At Penticton’s courthouse, Marvin Volk was sentenced to 10 months in jail for a single punch that meant “catastrophic consequences” for a man in his 60s and his wife. Dustin Godfrey/Western News

10 in jail months for punch with ‘catastrophic consequences’

Judge had to weight severe consequences for victim against an accused who didn’t fit the bill

A 49-year-old grandfather will spend a total of 10 months in jail for an Okanagan Falls assault with “catastrophic” consequences for another man in his late 60s.

Mervin Volk was found guilty in June 2016 of aggravated assault against Manuel Medeiros for a single punch that knocked the senior unconscious and left him with a serious brain injury, according to court documents published online.

In sentencing Volk, Judge Gregory Koturbash was sympathetic toward Volk, who was reacting to a long series of alleged threats and harassment from Medeiros’s son before “reaching a tipping point.”

“He confronted Mr. and Ms. Medeiros outside their residence. He was angry and agitated. The Medeiroses told Mr. Volk that their son did not live there and told him to leave; Mr. Volk did not. He and Mr. Medeiros yelled at each other and Mr. Volk eventually punched Mr. Medeiros in the head,” the ruling reads.

Crown was seeking 12 to 18 months incarceration for the incident, which came with an 18-month maximum due to prosecutors electing to proceed summarily rather than by indictment.

Proceeding by indictment would have granted Volk the opportunity to elect trial by jury, but also comes with lengthier sentences.

The defence, on the other hand, was seeking a conditional sentence to be served in the community or a sentence in the intermittent range, which would allow Volk to serve only on weekends. That would mean a maximum of 90 days incarceration.

“The dilemma posed by this case is that the offence committed by Mr. Volk is very serious, but he has a very minor and dated background of criminality, and is a contributing member of society who is not likely to ever commit such an offence again,” Koturbash wrote.

He also noted that Volk was married with grandchildren and worked in logging and fishing, with colleagues calling him a “very dependable and hardworking family man.”

Mendeiros, who operated a janitorial service with his wife at the time of the incident, was hospitalized 10 days after the incident. Due to the brain injury he had to learn how to walk again, and he still suffers from issues of anxiety, depression, frustration and bouts of anger.

His driver’s licence has been restricted, and he has not been able to return to work, Koturbash wrote, noting that the family has had to hire an employee to make up for the work Mendeiros did.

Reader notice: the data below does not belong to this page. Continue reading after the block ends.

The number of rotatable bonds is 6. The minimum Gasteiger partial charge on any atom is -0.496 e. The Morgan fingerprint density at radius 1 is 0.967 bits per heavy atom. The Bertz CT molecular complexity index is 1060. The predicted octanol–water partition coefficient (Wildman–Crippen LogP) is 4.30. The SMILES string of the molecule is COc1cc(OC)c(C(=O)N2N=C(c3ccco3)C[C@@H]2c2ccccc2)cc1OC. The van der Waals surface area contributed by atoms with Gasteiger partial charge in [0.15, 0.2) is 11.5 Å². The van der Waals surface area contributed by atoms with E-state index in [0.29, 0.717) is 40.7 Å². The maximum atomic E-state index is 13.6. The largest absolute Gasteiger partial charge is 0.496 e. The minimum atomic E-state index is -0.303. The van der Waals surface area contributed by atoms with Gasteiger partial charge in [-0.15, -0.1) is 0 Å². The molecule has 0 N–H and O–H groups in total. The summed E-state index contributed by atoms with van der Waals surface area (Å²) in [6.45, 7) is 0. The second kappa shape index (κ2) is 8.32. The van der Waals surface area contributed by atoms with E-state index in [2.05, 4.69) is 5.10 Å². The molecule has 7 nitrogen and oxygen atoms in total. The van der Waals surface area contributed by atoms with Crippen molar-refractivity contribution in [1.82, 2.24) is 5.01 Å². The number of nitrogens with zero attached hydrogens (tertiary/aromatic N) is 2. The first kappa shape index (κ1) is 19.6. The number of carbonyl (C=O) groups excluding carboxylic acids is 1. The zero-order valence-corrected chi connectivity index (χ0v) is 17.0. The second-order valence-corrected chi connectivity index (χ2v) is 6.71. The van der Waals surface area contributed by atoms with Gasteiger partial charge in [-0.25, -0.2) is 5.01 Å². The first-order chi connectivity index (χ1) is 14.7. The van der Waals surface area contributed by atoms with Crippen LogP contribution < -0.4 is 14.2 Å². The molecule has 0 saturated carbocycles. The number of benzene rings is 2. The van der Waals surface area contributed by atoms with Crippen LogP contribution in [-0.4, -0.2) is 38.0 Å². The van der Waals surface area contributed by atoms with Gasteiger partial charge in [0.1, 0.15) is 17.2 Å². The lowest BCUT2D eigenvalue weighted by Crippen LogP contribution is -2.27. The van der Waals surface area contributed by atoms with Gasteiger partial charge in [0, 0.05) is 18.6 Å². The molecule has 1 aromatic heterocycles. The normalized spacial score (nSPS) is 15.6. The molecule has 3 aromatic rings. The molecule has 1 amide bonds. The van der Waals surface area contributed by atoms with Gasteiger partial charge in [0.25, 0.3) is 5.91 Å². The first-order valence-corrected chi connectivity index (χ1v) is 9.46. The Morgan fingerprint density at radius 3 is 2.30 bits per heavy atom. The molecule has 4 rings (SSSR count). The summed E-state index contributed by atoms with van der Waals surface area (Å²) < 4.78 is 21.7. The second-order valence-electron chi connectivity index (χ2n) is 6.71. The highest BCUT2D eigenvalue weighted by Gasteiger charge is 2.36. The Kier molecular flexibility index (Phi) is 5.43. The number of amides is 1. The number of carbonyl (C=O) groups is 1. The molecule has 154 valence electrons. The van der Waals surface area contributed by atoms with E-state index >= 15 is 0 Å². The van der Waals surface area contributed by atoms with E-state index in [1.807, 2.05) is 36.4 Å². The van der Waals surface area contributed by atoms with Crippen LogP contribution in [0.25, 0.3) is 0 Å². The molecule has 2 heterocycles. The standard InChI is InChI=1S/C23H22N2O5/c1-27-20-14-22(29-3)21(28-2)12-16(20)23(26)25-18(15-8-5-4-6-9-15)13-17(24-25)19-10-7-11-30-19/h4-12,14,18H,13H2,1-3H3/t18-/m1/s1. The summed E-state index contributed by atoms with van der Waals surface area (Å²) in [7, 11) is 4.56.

“Their lives have been forever changed, and he has likely forever lost his freedom to enjoy life to its fullest,” Koturbash wrote.

“Mr. and Mrs. Medeiros are not the same people anymore. They cannot do the things a married couple at their stage of life should be doing. Instead, Mrs. Medeiros is required to care for her husband who has a serious brain injury, and this can be like taking care of a very emotionally demanding teenager. She understands, of course, that this behaviour is not his fault.”

At the time of the incident, Koturbash noted Volk showed immediate signs of remorse, helping to call emergency crews for help. He noted the strong mitigating circumstances for Volk included that remorse and the fact that the assault was so uncharacteristic.

“Although his motivations were compelling, his actions were misguided and misplaced,” Koturbash wrote, adding he accepted that while Volk punched Medeiros on purpose, “he did not intend the catastrophic consequences.”

But the damage done, Koturbash said, did require denunciation that he did not believe could be achieved through even an intermittent sentence.

“It is an obvious and painful reality that the accused’s sentence today can do nothing to change what happened to Mr. Medeiros,” Koturbash wrote. “A sentence has a limited ability to provide closure and cannot restore the life that Mr. Medeiros and his family shared before the assault.”

Volk was sentenced to 10 months in jail followed by 12 months probation, and was handed a $2,900 victim surcharge fee — well above the typical $100 per charge that is mandatory on a summary conviction.

That was due to the $2,900 bill to the Medeiros family footed by the Crime Victims Assistance Program, funded through victim surcharges.

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